One of the mysteries of the English language finally explained.
Cloud forming rounded masses heaped on each other above a flat base at fairly low altitude.
- ‘When the air condenses into small, lumpy, low pockets of cloud, this is cumulus.’
- ‘The azure sky above was only slightly clouded by the thick cumulus clouds that strayed away from each other, to occasionally cover up the sun's streams of rays.’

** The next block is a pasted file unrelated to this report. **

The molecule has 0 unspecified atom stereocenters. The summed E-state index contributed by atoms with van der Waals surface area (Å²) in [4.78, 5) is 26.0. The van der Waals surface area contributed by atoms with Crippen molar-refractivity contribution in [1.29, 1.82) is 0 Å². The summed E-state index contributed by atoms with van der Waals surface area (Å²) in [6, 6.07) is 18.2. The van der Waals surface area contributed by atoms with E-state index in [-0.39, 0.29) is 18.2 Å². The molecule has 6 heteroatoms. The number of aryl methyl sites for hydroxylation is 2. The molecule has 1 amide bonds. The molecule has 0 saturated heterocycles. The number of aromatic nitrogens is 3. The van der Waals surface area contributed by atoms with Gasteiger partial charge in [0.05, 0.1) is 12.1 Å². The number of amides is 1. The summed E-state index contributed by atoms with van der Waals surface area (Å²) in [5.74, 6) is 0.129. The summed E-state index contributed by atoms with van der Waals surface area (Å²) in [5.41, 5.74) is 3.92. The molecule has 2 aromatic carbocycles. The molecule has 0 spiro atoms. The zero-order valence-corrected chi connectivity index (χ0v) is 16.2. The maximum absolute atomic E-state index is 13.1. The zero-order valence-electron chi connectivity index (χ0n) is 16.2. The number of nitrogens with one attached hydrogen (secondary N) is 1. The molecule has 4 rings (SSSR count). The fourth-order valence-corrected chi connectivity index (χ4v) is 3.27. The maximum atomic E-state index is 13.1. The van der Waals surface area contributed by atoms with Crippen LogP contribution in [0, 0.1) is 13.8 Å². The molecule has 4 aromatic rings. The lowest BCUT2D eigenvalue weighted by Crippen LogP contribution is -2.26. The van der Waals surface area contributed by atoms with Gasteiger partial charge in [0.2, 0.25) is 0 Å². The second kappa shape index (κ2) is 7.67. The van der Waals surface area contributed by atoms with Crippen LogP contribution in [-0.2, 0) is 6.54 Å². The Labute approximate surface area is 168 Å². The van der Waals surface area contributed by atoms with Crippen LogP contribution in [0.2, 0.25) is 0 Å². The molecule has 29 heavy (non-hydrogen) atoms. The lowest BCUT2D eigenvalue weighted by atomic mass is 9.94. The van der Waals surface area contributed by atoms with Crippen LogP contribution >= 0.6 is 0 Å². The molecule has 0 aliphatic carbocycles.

- ‘The first normally is associated with vertical clouds such as cumulus.’
- ‘The basic cloud forms are cumulus, which are heaped clouds; stratus, which are layer clouds; and cirrus, which are wispy.’
- ‘These types of funnel clouds form out of large cumulus clouds or very weak thunderstorms and normally do not have the energy to reach the ground.’
Mid 17th century (denoting a heap or an accumulation): from Latin, ‘heap’.
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